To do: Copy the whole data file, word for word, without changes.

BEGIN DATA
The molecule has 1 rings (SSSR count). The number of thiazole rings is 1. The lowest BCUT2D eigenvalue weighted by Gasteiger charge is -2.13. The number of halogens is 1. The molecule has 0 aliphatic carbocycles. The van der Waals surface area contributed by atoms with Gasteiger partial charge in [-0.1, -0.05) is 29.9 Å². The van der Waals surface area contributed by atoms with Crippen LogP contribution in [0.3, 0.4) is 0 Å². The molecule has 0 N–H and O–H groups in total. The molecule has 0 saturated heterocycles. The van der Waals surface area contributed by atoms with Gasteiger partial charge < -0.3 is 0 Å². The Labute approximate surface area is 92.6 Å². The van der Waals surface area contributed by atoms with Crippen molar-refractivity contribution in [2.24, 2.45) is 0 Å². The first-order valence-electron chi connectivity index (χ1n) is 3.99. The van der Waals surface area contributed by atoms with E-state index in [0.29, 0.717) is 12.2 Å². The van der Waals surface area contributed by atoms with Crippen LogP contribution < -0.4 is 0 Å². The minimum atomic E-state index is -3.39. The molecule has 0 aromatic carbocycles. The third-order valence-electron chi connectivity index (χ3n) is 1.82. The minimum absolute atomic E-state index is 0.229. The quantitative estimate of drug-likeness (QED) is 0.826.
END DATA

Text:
The molecule has 1 rings (SSSR count). The number of thiazole rings is 1. The lowest BCUT2D eigenvalue weighted by Gasteiger charge is -2.13. The number of halogens is 1. The molecule has 0 aliphatic carbocycles. The van der Waals surface area contributed by atoms with Gasteiger partial charge in [-0.1, -0.05) is 29.9 Å². The van der Waals surface area contributed by atoms with Crippen LogP contribution in [0.3, 0.4) is 0 Å². The molecule has 0 N–H and O–H groups in total. The molecule has 0 saturated heterocycles. The van der Waals surface area contributed by atoms with Gasteiger partial charge < -0.3 is 0 Å². The Labute approximate surface area is 92.6 Å². The van der Waals surface area contributed by atoms with Crippen molar-refractivity contribution in [2.24, 2.45) is 0 Å². The first-order valence-electron chi connectivity index (χ1n) is 3.99. The van der Waals surface area contributed by atoms with E-state index in [0.29, 0.717) is 12.2 Å². The van der Waals surface area contributed by atoms with Crippen LogP contribution < -0.4 is 0 Å². The minimum atomic E-state index is -3.39. The molecule has 0 aromatic carbocycles. The third-order valence-electron chi connectivity index (χ3n) is 1.82. The minimum absolute atomic E-state index is 0.229. The quantitative estimate of drug-likeness (QED) is 0.826.